Title: Finders Keepers.
Series: Bill Hodges Trilogy #2.
Writer(s): Stephen King.
Narrator(s): Will Patton.
Genre(s): Horror, Thriller.
Publisher: Simon & Schuster Audio.
Release Date: June 2nd, 2015.
Length: 13 Hours.
My Overall Rating:
Previously in the Bill Hodges Trilogy:
Mr. Mercedes by Stephen King.
Despair has a way of warping a person’s understanding of the world, their comprehension of good and evil, and their grasp on right and wrong. When drowning in despair, it comes as an inevitability for a person to latch onto the first buoy they find, no matter the consequences of their actions, to avoid losing their mind. On top of the darkness of this despair, a growing sense of obsession can turn a said person towards a path of self-destruction: their world becomes a playground where nothing but the source of their obsession is the purpose of their life. Read by the award-winning narrator Will Patton, this second novel in the Bill Hodges Trilogy, invites readers into critically-acclaimed author Stephen King’s exploration of madness and mayhem in whole new characters with retired detective Bill Hodges back in action to stop a madman from doing the unforgivable.
What is Finders Keepers about? In 1978, Morris Bellamy sets out to rob America’s most famous reclusive writer, John Rothstein. Veiled as an opportunity to steal money, he reveals that his interest lies rather in the author’s notebooks, where potential stories of a beloved series are up for grabs, stories that Morris Bellamy is ready to kill for. In 2010, young Pete Saubers discovers a buried trunk containing money and John Rothstein’s notebooks. With his parents struggling with poverty and his father suffering from the injuries sustained during the infamous Mercedes Massacre, he sees the means to save his family while trying to keep it all a secret. Unfortunately, in 2013, Morris Bellamy comes out of prison and is ready to recover the goods he once stole, no matter the costs.
“Shit don’t mean shit.”— Stephen King
It’s best not to imagine this as a strict sequel of Mr. Mercedes with author Stephen King introducing new characters, a new antagonist, and a new story direction. While the trio of heroes from the first book do make an appearance, with a couple of quintessential references to events in the first novel tossed in to justify this trilogy, the focus of the narrative revolves rather around the chain of events born from the deceased author’s notebooks and what everyone who has touched them does about them. This time around, the narrative around impressionable readers and their obsession with fictional characters make from an entertaining thriller, especially with Morris Bellamy’s own despair and descent into mania leading him to seek the only reward he ever wanted in his miserable life. The young Pete Saubers own impressionable self leads him to make numerous mistakes in his life, despite innocent and just intentions, that puts him in the crosshairs of Morris Bellamy’s madness. Both of their characters obtain an impressible amount of character development, unlike the rest of the characters, and make for interesting character studies, allowing readers to better grasp their individual turmoils, their motivation, and their willpower to do what they set out to achieve.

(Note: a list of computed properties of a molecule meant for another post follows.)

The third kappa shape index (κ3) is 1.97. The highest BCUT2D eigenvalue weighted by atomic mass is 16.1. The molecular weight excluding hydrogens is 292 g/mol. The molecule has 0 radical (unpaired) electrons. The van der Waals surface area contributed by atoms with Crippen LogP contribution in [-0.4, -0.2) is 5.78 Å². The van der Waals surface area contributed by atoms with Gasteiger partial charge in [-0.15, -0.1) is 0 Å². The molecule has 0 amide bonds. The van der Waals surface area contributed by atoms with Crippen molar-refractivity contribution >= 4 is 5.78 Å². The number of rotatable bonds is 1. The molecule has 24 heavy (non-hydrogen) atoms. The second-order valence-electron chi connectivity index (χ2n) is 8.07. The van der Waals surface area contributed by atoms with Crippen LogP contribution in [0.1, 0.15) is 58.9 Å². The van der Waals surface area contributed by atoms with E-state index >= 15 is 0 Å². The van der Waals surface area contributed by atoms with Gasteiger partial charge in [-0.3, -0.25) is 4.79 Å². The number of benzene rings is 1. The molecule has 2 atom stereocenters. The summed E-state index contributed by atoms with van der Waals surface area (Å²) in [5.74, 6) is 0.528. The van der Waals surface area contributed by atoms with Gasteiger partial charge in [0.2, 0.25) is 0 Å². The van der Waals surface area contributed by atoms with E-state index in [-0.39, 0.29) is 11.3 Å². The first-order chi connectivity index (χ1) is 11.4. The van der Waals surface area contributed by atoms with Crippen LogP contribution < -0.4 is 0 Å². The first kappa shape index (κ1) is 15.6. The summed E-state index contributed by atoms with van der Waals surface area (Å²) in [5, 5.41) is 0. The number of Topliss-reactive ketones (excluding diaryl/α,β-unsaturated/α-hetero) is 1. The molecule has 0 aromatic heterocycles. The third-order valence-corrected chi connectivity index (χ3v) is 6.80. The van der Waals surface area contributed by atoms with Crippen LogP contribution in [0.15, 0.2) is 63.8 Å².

Despite hints of this novel’s little ties to the first book, it remains a suspenseful story that takes some time before it has its grip around your neck. In fact, the pacing is rough, with author Stephen King trying to juggle two different viewpoints until they can finally merge and allow action and mayhem to ensue. Once author Stephen King finally gets an opportunity to shed blood, he makes the most of it and depicts some wonderfully disturbing moments that fully capture the deranged nature of the antagonist. Despite some of these unpredictable twists, it often does feel like the author didn’t know if he wanted a more grounded and traditional detective story or a slow-burn thriller, making a lot of his Mr. Mercedes references feel superficial and shoehorned into this story. While this sequel subverts all expectations, it does so for the wrong reasons, making readers hope that the final book in the trilogy will go back to basic and offer a darker, more convincing finale to the Bill Hodges Trilogy.
Finders Keepers is a thrilling sequel exploring the power of fiction and the lengths one will go to for what they assume they have the right to possess.